The Anti-Marcos Struggle

Personalistic Rule and Democratic Transition in the Philippines

Mark R. Thompson

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December 27, 1995
272 pages, 6 1/8 x 9 1/4
ISBN: 9780300062434
Cloth

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The Philippine dictatorship of Ferdinand E. Marcos was characterized by family-based rule and corruption. This sultanistic regime—in which the ruler exercised power freely, without loyalty to any ideology or institution—had to be brought down because Marcos would never step down. In this book Mark Thompson analyzes how Marcos' opponents in the political and economic elite coped with this situation and why their struggle resulted in a transition to democracy through "people power" rather than through violence and revolution.

Based on 150 interviews that Thompson conducted with key participants and on unpublished materials collected during his five trips to the Philippines, the book sheds new light on the transition process. Thompson reveals how anti-Marcos politicians backed a terrorist campaign by social democrats and then, after its failure, joined a "united front" with the communists. But when opposition leader Benigno S. Aquino, Jr., was assassinated in 1983, the politicians were able to draw on public outrage and challenge Marcos at the polls. The opposition's "moral crusade" brought down Marcos and enabled the new president, Corazon C. Aquino, to consolidate democracy despite the troubling legacies of the dictatorship. Thompson argues that the Philippines' long-standing democratic tradition and the appeal that honest government had to the Filipinos were important elements in explaining the peaceful transition process.

Mark R. Thompson is assistant professor of sociology at the Dresden University of Technology, Germany. 

"With telling detail, sound scholarship, and lucid prose, Mark Thompson analyzes the range of strategies pursued by the Philippine political and economic elite during their struggle to oust Marcos. Thompson makes valuable theoretical contributions to our understanding of Philippine politics and of authoritarian regimes generally."—Ben Kerkvliet, The Australian National University, Canberra

"Thompson's account of the fall of Marcos will not be superseded for a long time to come. The book will of great interest to comparativists. Only an utter command of the fugitive sources, a sense for the contingencies of history, a rare capacity for nuanced judgment and a concern for comparative theory could have produced such a valuable study of the transition to democracy in the Philippines."—James C. Scott, Chairman of the Council of Southeast Asian Studies at Yale, and Professor of Political Science and Anthropology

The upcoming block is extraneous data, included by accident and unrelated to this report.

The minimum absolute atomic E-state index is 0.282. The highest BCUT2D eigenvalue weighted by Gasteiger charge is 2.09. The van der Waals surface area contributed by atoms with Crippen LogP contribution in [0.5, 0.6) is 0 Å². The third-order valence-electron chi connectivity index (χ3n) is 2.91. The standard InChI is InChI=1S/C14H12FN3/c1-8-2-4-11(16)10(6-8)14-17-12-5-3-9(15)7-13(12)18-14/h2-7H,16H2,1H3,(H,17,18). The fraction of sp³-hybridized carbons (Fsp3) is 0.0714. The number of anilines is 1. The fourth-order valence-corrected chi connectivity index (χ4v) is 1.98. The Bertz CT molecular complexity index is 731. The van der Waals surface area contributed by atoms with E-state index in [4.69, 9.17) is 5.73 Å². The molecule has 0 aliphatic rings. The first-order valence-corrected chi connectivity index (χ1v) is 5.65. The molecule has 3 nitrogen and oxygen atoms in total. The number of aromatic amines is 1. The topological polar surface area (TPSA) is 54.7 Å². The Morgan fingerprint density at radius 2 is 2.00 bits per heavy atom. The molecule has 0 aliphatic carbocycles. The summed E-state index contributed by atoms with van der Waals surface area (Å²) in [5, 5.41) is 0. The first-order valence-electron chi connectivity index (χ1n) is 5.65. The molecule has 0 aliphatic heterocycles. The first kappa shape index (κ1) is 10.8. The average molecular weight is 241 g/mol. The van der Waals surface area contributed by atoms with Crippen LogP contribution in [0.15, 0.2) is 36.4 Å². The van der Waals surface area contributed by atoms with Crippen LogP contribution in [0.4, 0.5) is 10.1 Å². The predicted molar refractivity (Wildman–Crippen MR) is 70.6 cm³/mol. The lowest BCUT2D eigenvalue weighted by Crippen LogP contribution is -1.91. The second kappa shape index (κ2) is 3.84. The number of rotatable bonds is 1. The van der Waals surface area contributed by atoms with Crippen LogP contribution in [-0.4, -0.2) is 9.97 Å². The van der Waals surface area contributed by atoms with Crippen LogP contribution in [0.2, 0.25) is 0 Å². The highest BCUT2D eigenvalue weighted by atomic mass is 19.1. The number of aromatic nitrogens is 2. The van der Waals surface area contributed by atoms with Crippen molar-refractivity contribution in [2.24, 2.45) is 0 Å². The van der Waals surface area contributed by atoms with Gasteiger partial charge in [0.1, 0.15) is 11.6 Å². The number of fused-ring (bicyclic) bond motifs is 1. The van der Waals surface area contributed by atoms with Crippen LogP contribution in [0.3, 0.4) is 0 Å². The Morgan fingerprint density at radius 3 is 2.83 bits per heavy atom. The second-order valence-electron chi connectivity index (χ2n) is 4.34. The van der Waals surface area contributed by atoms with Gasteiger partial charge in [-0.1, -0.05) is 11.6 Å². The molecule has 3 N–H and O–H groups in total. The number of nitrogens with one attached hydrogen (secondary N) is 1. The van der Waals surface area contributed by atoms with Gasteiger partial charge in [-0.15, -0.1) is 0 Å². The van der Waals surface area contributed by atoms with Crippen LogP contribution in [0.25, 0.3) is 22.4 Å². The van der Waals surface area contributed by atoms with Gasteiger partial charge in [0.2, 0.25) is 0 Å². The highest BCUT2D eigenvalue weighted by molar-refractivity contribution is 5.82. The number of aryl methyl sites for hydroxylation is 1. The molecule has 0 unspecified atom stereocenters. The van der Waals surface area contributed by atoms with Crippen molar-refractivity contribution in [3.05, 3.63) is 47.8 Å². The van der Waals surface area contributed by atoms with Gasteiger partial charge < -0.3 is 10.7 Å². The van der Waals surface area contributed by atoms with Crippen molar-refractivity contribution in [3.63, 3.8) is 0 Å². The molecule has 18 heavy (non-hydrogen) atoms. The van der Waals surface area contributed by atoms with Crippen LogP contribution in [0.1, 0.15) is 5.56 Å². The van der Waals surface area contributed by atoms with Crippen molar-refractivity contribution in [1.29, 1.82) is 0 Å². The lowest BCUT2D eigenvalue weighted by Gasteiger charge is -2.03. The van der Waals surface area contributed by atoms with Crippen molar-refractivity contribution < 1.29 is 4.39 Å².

"Mark Thompson's study is the most important account yet produced of the élite opposition to Marcos leading up to democratic transition in 1986. Thompson both contributes to the theoretical literature on democratisation, something done far too rarely in the study of South East Asian politics, and presents us with a wealth of new information about the actions of activities of the Filipino élite during the last years of Marcos rule."—James Putzel, South East Asia Research

"A carefully researched and well-written book that must be read by all students of Philippine politics and of democratic transitions."—David Wurfel, Pacific Affairs

"Thompson's book will be widely read by Philippine scholars because it is one of the first books to analyze the collapse of the Marcos regime using a theoretical and comparative perspective. Furthermore, his discussion is supported by an impressive body of evidence that draws on numerous sources to offer a highly detailed account of the role of the opposition in the installation of the Aquino government. For these same reasons, this book will also be read by comparativists who are looking for a detailed analysis of the Philippine transition case."—Gretchen Casper, Comparative Politics

"Rich and thick in detail drawn form the post-Marcos literature on the Philippines and from an impressive array of one hundred and fifty informants, this book makes a major contribution to social science studies on authoritarianism and redemocratization in many countries in contemporary times."—Belinda A. Aquino, Studies in Comparative International Development

"The single best available study of the transition from authoritarian rule in the archipelago. . . . An excellent study of the transition from Marcos to Aquino, impressive in its synthesis of scholarship on Philippine politics, its command of comparative and counterfactual analysis, and its contribution of original empirical material on the most crucial years of post-war Philippine history."—John Sidel, Political Studies